eSports on the Rise, Driving the Gaming Industry

eSports arena

Shouldn’t ESPN stand for Electronic SPorts Network? If the eSports revolution continues to rage, it might change its name. Learn why the future is bright for eSports.

Children Love Video Games

Sports is big business and children love video games. When you combine the two, you have the power of eSports. Some children are really good at typing and would love to be paid to do so.

As they grow up, they might continue to play their games online. Finally, the wealthy have seen the opportunity to make money by having people pay to watch others play video games. Why would someone want to watch another play sporting contests online?

Improving Gaming Skills

Many offline professional sports spectators will only watch the game; they really don’t plan on participating. That might be one of the key differences between brick-and-mortar sports and eSports. Generally, more eSports spectators are playing the games that they are watching.

Therefore, the top electronic game makers – Activision, Blizzard, Electronic Arts and Riot Games (owned by Tencent Holdings) will seek to sell more games using eSports synergies. And, smart businesses go where the people are. Some of the events are receiving a lot of views.

The top games might be Counter-Strike, League of Legends or Defense of Ancients. League of Legends (by Riot Games) has 118,000 players and more than 10 million followers. There have already been 2,000 professional tournaments handing out $49 million in prizes to League of Legends competitors.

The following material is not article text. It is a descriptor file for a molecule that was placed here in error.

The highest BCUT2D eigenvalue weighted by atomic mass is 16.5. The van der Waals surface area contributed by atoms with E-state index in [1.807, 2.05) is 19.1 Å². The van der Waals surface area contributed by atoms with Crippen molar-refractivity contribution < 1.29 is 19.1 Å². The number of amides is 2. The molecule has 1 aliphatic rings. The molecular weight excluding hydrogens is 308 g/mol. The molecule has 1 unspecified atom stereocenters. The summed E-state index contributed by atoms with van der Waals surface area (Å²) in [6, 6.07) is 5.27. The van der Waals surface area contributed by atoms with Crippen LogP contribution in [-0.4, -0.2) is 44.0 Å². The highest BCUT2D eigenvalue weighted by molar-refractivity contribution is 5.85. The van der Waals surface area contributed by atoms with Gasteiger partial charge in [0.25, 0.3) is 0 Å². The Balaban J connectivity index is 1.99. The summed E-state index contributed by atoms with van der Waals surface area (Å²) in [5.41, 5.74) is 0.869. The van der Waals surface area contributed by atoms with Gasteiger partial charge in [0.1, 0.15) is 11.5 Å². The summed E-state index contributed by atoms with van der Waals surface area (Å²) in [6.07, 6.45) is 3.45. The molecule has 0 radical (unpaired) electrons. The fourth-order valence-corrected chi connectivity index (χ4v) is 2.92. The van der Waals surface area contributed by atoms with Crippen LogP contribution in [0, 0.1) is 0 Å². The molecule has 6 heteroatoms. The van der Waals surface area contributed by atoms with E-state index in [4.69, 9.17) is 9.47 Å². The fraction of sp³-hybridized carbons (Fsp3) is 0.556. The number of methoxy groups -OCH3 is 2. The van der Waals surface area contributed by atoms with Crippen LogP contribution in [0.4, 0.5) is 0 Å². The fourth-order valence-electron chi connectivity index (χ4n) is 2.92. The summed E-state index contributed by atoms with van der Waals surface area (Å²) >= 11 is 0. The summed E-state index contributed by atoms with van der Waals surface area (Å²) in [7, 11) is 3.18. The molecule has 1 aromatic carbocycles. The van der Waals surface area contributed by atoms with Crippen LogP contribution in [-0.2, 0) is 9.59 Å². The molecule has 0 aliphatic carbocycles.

How Much is eSports Worth?

The Asia-Pacific dominates the eSports arena accounting for about 44% of the audience. Experts calculate that the eSports industry is worth $1.5 billion in global revenues for 2018. In 2015, the average annual revenue per eSports fan was $2.83 (compared with about $15 for NBA fan).

Already, billionaire Wes Edens has combined the genres of the NBA with eSports through his co-ownership of the Milwaukee Bucks (NBA) and FlyQuest (League of Legends). He purchased a League of Legends team named Cloud9 for $2.5 million and re-branded it as FlyQuest.

The entrance of billionaires such as Wes Edens into eSports is a great sign for the industry. He was quoting as saying, “We are very excited to enter such a rapidly growing and immensely popular sport. FlyQuest intends to compete and win at the highest levels of eSports and quickly become an internationally respected organization.” Wes Edens was able to build up the Fortress Investment Group, which became the first hedge fund to go public.

There are high hopes that Mr. Edens can use his branding expertise to advance FlyQuest and League of Legends. There are also the synergies with the National Basketball Association (NBA). Both could be promoted to young people. And, other NBA owners are investing in eSports too.

Advertise Where People Are

Corporations advertise where the people are and millions of viewers makes eSports a winner. Wise investors are getting in on the ground floor.